Steps to convincing customers that your continuity program is not a money making scheme

Written By Steps To Faculty Published June 29th, 2010

Whether an organization is striving for safety or sales goals, an employee or brand royalty, a continuity program should be designed by professionals to help sustain the customers. Any doubts by customers whether the program is a profit or not can be dispelled by ensuring that the program is simple, safe, motivates the customers, has a transactional database, is responsive to feedback, and builds a solid reputation to encourage excellence. Here’s how.

Step 1 Go cheap

A simple continuity program uses inexpensive products to rewards customers for the goods they buy. This action has been proven not to create any suspicion among members. On the other hand, if expensive items are used to reward the customers, their suspicions are automatically aroused, which affects the business in a negative manner.

Step 2 Think carefully

A carefully planned programs can be use to influence all sorts of behaviors. Customers working in risky jobs can be rewarded by safety related gifts or by setting up a comprehensive program that rewards them following a safety practice.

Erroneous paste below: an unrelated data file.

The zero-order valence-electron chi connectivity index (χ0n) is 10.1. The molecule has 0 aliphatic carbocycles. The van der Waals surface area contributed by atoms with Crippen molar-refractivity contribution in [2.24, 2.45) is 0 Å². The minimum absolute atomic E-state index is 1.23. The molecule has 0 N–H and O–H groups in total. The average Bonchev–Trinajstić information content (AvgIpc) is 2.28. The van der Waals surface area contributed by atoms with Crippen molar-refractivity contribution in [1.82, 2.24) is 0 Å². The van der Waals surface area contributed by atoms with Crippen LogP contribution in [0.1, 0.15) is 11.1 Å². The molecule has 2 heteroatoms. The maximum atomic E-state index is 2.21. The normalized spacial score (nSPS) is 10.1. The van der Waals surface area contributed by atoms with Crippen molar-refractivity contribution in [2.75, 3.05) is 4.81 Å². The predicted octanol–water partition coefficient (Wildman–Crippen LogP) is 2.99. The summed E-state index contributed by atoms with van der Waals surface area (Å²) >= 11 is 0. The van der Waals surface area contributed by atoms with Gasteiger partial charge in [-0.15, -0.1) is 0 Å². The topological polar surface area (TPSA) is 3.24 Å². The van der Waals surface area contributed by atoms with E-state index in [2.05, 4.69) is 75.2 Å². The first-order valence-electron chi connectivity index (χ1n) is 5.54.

Step 3 Motivate customers

A program that motivates customers is the one that encourages customers to earn more points. For instance, once customers earn more points and then use it on an item, they could then accrue more points and ‘buy’ something and so they could continually go to the well and be motivated and their diligence maintained.

Step 4 Keep on giving

Customers can further be encouraged to participate in continuity programs while keeping their doubts at bay by encouraging excellence in point earnings among themselves. This can be done by rewarding high-point earners at the end of a certain period for example a month.

Step 5 Open up

A responsive and an existing transaction base that is visible to your customers can ensure that they are able to personally check their point earnings. This eases their anxiety and reaffirms that your continuity program is not a money making scheme.

Remember, your customers create your revenue streams.


Roger Due

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